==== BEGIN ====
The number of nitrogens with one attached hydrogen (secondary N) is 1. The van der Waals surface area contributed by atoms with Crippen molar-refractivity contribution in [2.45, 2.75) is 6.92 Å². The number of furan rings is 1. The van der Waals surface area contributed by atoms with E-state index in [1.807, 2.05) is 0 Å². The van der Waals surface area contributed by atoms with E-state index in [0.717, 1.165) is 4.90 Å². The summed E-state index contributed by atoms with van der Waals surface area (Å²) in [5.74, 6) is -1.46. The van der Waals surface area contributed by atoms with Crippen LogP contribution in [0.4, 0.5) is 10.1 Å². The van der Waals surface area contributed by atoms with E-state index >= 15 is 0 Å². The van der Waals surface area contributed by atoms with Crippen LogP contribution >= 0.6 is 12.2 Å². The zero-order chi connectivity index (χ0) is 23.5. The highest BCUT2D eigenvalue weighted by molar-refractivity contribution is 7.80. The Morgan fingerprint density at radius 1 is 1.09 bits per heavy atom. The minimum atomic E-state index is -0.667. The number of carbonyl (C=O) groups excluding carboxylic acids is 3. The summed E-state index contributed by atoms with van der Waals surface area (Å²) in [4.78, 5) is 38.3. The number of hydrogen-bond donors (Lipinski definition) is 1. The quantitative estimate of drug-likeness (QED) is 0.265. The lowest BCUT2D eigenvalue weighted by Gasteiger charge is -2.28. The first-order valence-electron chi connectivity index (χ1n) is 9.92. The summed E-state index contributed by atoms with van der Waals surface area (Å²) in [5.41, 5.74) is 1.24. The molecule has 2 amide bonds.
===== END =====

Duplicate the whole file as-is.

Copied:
The number of nitrogens with one attached hydrogen (secondary N) is 1. The van der Waals surface area contributed by atoms with Crippen molar-refractivity contribution in [2.45, 2.75) is 6.92 Å². The number of furan rings is 1. The van der Waals surface area contributed by atoms with E-state index in [1.807, 2.05) is 0 Å². The van der Waals surface area contributed by atoms with E-state index in [0.717, 1.165) is 4.90 Å². The summed E-state index contributed by atoms with van der Waals surface area (Å²) in [5.74, 6) is -1.46. The van der Waals surface area contributed by atoms with Crippen LogP contribution in [0.4, 0.5) is 10.1 Å². The van der Waals surface area contributed by atoms with E-state index >= 15 is 0 Å². The van der Waals surface area contributed by atoms with Crippen LogP contribution >= 0.6 is 12.2 Å². The zero-order chi connectivity index (χ0) is 23.5. The highest BCUT2D eigenvalue weighted by molar-refractivity contribution is 7.80. The Morgan fingerprint density at radius 1 is 1.09 bits per heavy atom. The minimum atomic E-state index is -0.667. The number of carbonyl (C=O) groups excluding carboxylic acids is 3. The summed E-state index contributed by atoms with van der Waals surface area (Å²) in [4.78, 5) is 38.3. The number of hydrogen-bond donors (Lipinski definition) is 1. The quantitative estimate of drug-likeness (QED) is 0.265. The lowest BCUT2D eigenvalue weighted by Gasteiger charge is -2.28. The first-order valence-electron chi connectivity index (χ1n) is 9.92. The summed E-state index contributed by atoms with van der Waals surface area (Å²) in [5.41, 5.74) is 1.24. The molecule has 2 amide bonds.